Stephen Kenny is targeting a much-needed victory at the Aviva Stadium on Wednesday night as his side take on Ukraine in the UEFA Nations League.

Eleven games and counting now without a win for Ireland in this competition that was introduced by UEFA back in 2018 as a means of escaping the ennui of the meaningless international friendly fixture.

It all started with a 4-1 defeat to Wales in Cardiff during the final stages of the Martin O'Neill era, and while a Euro 2020 qualifying campaign prevented Mick McCarthy’s short-term second coming from getting embroiled in the tiered tournament, the current manager’s term has already endured its fair share.

Six games without a win to kick off Kenny’s tenure, with a failed Euro 2020 play-off sandwiched in between, the Ireland manager was expected to put that dismal record to bed in Yerevan on Saturday.

A dominating first half, yet Kenny’s side were unable to capitalise on their possession or territorial dominance, followed by a second half which saw the host team grow in confidence, grab their goal and hold on for a famous local victory.

All eyes on the Ukraine clash now as Kenny’s side will look to stop the rot at eleven, and get back to the initial plan, which is to top the group and move on up to League A and the top table of European football.

"It is a different set of circumstances," said Kenny, when asked how he planned to fix the problem defeat in Armenia.

"We had enough chances to win the game itself. The first goal is obviously critical. We’ve seen that in Azerbaijan, getting an early goal and winning 3-0. Luxembourg, getting a goal and winning 3-0.

"We had chances to score, several in the first half, obviously we had chances in the second half although they weren't as clear cut, but we still had chances.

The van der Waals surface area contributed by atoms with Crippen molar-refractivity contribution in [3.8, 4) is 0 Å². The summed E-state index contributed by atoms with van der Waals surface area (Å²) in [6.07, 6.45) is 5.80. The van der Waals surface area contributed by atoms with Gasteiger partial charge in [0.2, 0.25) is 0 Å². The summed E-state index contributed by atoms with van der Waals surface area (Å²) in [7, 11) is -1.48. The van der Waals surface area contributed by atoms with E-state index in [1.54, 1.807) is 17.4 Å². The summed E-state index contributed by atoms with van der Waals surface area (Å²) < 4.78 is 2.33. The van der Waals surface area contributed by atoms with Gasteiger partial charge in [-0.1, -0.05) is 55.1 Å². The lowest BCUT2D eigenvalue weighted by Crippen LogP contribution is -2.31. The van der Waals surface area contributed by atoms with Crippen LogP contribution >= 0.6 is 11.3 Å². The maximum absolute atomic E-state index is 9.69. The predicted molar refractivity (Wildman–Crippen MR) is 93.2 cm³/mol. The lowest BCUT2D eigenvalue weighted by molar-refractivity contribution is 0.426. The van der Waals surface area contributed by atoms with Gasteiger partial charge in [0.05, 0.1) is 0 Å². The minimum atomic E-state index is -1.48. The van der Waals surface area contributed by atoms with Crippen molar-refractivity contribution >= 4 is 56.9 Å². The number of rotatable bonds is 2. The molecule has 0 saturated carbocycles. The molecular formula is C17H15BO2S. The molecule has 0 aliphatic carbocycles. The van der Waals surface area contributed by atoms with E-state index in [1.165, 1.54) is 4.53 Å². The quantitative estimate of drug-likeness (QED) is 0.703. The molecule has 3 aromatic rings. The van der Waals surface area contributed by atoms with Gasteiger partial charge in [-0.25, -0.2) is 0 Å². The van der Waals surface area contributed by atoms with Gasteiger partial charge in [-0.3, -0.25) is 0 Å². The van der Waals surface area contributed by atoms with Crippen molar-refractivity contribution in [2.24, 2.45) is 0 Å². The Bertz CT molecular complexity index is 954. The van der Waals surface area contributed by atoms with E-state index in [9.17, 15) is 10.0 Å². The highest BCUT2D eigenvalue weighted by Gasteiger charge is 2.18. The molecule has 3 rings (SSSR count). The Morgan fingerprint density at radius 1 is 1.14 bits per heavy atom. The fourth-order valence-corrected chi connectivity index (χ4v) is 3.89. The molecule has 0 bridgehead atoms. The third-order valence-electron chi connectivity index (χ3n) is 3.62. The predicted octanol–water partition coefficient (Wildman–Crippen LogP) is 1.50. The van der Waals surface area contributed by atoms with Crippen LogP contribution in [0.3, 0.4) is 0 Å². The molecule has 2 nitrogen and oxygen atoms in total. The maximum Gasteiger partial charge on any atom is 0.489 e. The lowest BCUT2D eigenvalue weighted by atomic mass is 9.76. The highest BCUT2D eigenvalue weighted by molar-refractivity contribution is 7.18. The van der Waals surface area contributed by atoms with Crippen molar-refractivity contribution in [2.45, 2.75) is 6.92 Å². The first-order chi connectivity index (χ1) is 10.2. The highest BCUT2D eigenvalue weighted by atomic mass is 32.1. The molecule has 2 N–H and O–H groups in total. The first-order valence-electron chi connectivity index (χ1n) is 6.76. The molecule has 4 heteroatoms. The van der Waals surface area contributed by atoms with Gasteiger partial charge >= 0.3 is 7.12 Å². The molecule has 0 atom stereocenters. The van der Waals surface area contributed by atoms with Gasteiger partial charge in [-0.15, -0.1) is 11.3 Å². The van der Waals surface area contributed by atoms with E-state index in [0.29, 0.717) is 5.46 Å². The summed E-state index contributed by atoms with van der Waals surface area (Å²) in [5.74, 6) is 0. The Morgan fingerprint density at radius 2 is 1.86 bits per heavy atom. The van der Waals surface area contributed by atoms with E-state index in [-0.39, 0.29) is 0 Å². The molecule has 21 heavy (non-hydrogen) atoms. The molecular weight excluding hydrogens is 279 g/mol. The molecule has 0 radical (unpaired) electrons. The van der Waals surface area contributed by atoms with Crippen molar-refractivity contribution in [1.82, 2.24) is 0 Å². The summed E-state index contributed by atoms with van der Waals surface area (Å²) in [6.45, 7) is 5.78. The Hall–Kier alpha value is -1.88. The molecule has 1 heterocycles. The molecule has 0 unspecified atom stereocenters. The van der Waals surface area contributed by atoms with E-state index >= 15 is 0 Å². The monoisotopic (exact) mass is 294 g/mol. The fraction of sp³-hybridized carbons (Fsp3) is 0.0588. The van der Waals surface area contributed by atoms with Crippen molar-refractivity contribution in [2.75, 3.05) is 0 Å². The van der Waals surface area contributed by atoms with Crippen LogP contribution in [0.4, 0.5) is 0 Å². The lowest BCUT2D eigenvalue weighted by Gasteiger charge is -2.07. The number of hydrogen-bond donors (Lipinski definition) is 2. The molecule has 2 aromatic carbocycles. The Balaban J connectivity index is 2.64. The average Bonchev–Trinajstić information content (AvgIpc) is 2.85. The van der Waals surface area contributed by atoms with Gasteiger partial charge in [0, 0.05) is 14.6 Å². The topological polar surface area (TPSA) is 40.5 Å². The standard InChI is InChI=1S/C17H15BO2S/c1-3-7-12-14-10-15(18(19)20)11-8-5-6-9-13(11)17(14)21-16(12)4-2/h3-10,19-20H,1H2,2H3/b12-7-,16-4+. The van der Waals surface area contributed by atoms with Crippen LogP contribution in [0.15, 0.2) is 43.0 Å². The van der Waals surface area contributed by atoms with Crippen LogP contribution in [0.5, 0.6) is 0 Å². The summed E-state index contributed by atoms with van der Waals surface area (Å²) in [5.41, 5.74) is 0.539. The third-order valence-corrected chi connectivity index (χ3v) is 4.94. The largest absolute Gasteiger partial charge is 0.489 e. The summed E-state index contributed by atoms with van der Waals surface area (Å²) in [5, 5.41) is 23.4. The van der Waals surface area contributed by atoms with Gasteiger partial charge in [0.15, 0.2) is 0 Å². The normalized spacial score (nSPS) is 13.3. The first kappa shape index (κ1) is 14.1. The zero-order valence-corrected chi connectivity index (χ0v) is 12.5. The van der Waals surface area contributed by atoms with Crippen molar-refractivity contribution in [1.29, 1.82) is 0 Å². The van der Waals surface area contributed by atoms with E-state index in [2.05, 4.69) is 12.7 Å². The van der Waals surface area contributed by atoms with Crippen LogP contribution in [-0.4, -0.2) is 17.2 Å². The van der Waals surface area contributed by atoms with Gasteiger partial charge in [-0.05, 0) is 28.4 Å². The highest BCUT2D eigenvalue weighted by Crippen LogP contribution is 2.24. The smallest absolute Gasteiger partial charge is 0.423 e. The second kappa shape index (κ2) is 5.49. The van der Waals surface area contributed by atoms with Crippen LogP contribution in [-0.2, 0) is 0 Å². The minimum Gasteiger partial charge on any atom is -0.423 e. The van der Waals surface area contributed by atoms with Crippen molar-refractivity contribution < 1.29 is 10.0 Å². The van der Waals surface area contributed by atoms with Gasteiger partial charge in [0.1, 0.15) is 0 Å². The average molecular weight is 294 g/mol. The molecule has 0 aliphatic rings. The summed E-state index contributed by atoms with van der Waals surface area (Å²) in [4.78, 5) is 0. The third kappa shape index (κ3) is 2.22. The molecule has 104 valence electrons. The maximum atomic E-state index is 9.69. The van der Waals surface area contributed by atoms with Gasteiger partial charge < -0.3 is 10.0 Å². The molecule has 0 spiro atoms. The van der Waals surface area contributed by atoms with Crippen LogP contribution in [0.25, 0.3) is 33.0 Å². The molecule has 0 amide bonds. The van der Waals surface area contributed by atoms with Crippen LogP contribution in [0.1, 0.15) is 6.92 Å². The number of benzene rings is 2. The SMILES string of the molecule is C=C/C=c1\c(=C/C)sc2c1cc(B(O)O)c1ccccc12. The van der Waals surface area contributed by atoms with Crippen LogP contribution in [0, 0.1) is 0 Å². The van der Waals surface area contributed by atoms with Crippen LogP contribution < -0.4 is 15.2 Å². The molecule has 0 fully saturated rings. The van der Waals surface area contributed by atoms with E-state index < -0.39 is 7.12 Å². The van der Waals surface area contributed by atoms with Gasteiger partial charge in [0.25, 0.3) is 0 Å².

"They defended well against us, and we only have ourselves to blame in that regard.

"Ukraine is a different challenge, a very attacking 4-3-3, they have the flexibility to play 3-4-2-1 as well.

"Even if they make changes, and they have made changes right throughout the [World Cup] campaign, they have rotated their midfield, [they have] really good players.

"The five subs they brought on the other day are very, very strong. They have a lot of depth, and I think we've seen in both games, particularly Scotland that they have a lot of quality."

Ukraine are next up for Stephen Kenny's side

A long flight home to ponder the defeat to the lowest rank side in the group, and the manager is determined to get back to the process of rebuilding and rebranding this Ireland side, having gone into the game unbeaten in eight, which included excellent performances against Portugal and Serbia.

Kenny’s side memorably lost out to two late, late Cristiano Ronaldo goals, which is his team’s only defeat in 12 games since that other shocking loss, getting beaten by Luxembourg in Dublin in March 2021, and it is notable that the two best results came in front of a home crowd at Lansdowne Road.

And the manager will look to those two home games to prepare his side for Wednesday’s opponents, who reached the quarter-finals of Euro 2020, and often set up in a similar style to Portugal.